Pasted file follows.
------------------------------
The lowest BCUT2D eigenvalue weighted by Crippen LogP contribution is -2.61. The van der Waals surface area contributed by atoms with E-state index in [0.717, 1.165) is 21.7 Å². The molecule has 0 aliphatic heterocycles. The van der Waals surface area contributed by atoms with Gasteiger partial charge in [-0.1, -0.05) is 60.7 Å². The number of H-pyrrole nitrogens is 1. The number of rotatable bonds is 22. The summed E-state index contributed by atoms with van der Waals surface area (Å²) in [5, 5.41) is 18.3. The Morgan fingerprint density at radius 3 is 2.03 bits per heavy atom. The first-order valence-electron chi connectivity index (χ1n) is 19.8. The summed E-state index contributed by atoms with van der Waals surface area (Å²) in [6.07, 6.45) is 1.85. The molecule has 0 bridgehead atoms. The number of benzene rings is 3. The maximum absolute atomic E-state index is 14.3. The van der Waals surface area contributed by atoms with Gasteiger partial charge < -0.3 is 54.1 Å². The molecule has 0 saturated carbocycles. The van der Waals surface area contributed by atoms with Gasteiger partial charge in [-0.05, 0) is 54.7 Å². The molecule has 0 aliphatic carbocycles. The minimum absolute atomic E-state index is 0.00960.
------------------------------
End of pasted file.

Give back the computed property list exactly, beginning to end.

The lowest BCUT2D eigenvalue weighted by Crippen LogP contribution is -2.61. The van der Waals surface area contributed by atoms with E-state index in [0.717, 1.165) is 21.7 Å². The molecule has 0 aliphatic heterocycles. The van der Waals surface area contributed by atoms with Gasteiger partial charge in [-0.1, -0.05) is 60.7 Å². The number of H-pyrrole nitrogens is 1. The number of rotatable bonds is 22. The summed E-state index contributed by atoms with van der Waals surface area (Å²) in [5, 5.41) is 18.3. The Morgan fingerprint density at radius 3 is 2.03 bits per heavy atom. The first-order valence-electron chi connectivity index (χ1n) is 19.8. The summed E-state index contributed by atoms with van der Waals surface area (Å²) in [6.07, 6.45) is 1.85. The molecule has 0 bridgehead atoms. The number of benzene rings is 3. The maximum absolute atomic E-state index is 14.3. The van der Waals surface area contributed by atoms with Gasteiger partial charge < -0.3 is 54.1 Å². The molecule has 0 saturated carbocycles. The van der Waals surface area contributed by atoms with Gasteiger partial charge in [-0.05, 0) is 54.7 Å². The molecule has 0 aliphatic carbocycles. The minimum absolute atomic E-state index is 0.00960.